Understanding how mortgage prepayment works

Q: I have a 15-year mortgage that I have been making an extra payment on annually so that I can pay it off early. I made my first payment in July 2003. My lender has told me that it will be paid off in November 2016. I expected it to be paid off in July 2015.

I have my payment history and would like to dispute the payoff date. My question is, should I hire an accountant to go through the math with me, or do you have another suggestion?

A: We don’t think you need an accountant. But there is some missing information that could help. If you have an escrow with the lender, the first thing you need to determine is whether your extra payments went toward paying off your loan and not into your escrow payments.

Second, have you computed your prepayment history correctly? Consider using a mortgage prepayment calculator to go through your numbers. You also need to know that your lender may apply your each of your prepayments differently. Depending on how and when you sent in your checks, the additional amount you paid may have been credited to your next payment due and not toward paying down the balance of your loan.

If you have your year-end statements for the loan for the last 10 years, you should verify the year-end balance. You can compare the amount in the statement with the amount on an amortization table to determine whether the bank has credited your payments properly to your account. If you find a discrepancy along the way, you might have found the problem.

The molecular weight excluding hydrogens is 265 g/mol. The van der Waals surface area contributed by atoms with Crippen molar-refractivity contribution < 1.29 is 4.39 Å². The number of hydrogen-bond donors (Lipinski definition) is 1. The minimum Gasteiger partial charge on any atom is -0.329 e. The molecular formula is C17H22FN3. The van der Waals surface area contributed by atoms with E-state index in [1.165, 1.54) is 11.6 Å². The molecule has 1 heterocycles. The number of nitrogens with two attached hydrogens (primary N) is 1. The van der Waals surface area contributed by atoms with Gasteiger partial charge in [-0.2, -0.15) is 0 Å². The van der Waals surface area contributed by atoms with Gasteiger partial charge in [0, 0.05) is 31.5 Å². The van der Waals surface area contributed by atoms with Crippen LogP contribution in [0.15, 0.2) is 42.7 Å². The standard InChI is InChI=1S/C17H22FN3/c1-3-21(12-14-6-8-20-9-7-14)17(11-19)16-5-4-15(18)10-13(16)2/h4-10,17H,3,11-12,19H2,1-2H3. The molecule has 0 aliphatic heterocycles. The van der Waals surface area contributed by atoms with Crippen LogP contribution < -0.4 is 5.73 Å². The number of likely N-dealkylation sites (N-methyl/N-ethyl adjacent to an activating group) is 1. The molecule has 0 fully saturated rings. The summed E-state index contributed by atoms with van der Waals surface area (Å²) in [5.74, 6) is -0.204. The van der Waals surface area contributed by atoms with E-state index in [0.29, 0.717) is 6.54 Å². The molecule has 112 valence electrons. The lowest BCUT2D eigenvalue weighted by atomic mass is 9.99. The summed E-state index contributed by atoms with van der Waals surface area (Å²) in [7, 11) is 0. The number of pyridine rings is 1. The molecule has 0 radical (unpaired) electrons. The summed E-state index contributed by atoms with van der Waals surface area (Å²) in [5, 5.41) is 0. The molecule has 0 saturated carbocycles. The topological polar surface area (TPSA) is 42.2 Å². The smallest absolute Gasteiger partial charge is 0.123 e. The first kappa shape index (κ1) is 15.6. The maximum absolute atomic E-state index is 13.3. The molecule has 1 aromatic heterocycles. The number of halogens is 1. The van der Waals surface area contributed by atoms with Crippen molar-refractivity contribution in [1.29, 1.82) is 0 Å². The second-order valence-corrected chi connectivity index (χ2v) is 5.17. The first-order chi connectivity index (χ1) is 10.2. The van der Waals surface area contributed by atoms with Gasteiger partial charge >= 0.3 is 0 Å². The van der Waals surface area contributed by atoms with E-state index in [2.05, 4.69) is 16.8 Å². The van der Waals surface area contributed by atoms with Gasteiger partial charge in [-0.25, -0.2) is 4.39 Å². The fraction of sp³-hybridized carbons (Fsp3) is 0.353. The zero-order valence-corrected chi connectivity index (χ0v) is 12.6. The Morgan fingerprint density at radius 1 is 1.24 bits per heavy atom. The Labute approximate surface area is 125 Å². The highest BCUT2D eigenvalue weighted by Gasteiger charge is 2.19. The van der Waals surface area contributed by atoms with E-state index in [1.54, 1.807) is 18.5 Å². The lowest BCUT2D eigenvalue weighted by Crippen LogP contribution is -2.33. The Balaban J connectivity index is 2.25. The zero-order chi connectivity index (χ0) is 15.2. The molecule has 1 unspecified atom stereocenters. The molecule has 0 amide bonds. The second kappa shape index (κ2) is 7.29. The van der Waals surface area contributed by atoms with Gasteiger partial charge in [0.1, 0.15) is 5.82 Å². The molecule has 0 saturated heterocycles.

Assuming your monthly payment is $1,000 and you made 10 extra payments, you’d expect that your loan balance would be at least $10,000 lower on an amortization table. There are amortization tables available online that can assist you in computing your prepayment amounts. BankRate.com has a simple mortgage calculator where you can input your loan information and include a fixed month every year in which you make an extra loan payment. The amortization schedule will then tell you how much earlier you would pay off your loan.

Based on the information you sent us, we came up with the same date of November 2016 for your early payoff of your loan. Keep in mind that the earlier you sent in your prepayments, the more of a benefit you get out of them. If you sent in your first prepayment when you took out your loan, you have paid at most 11 extra payments. With those payments, you probably have shaved about a year and a half off the length of your loan.

First, verify your numbers. Then use a mortgage calculator to approximate when you made your yearly prepayments and see what result you get. Compare that information with the information your lender has and go from there.

Source: http://www.chicagotribune.com/classified/realestate/sns-201310251930–tms–realestmctnig-a20131101-20131101,0,1251051.column

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